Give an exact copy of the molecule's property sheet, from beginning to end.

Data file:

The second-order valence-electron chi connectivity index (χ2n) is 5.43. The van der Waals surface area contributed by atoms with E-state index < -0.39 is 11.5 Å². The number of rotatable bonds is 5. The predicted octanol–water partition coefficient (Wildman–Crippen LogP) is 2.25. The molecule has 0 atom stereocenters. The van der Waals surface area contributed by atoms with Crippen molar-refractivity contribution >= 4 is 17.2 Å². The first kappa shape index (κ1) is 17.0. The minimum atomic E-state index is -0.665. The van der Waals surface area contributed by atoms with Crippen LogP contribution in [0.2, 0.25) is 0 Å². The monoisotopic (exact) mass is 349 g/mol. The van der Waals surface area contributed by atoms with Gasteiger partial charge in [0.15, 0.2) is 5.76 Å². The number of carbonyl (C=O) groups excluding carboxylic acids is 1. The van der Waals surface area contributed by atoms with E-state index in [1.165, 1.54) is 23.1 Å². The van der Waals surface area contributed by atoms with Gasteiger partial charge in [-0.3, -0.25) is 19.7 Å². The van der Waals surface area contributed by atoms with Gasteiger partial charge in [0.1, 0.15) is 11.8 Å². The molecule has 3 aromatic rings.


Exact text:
The second-order valence-electron chi connectivity index (χ2n) is 5.43. The van der Waals surface area contributed by atoms with E-state index < -0.39 is 11.5 Å². The number of rotatable bonds is 5. The predicted octanol–water partition coefficient (Wildman–Crippen LogP) is 2.25. The molecule has 0 atom stereocenters. The van der Waals surface area contributed by atoms with Crippen molar-refractivity contribution >= 4 is 17.2 Å². The first kappa shape index (κ1) is 17.0. The minimum atomic E-state index is -0.665. The van der Waals surface area contributed by atoms with Crippen LogP contribution in [0.2, 0.25) is 0 Å². The monoisotopic (exact) mass is 349 g/mol. The van der Waals surface area contributed by atoms with Gasteiger partial charge in [0.15, 0.2) is 5.76 Å². The number of carbonyl (C=O) groups excluding carboxylic acids is 1. The van der Waals surface area contributed by atoms with E-state index in [1.165, 1.54) is 23.1 Å². The van der Waals surface area contributed by atoms with Gasteiger partial charge in [-0.3, -0.25) is 19.7 Å². The van der Waals surface area contributed by atoms with Gasteiger partial charge in [0.1, 0.15) is 11.8 Å². The molecule has 3 aromatic rings.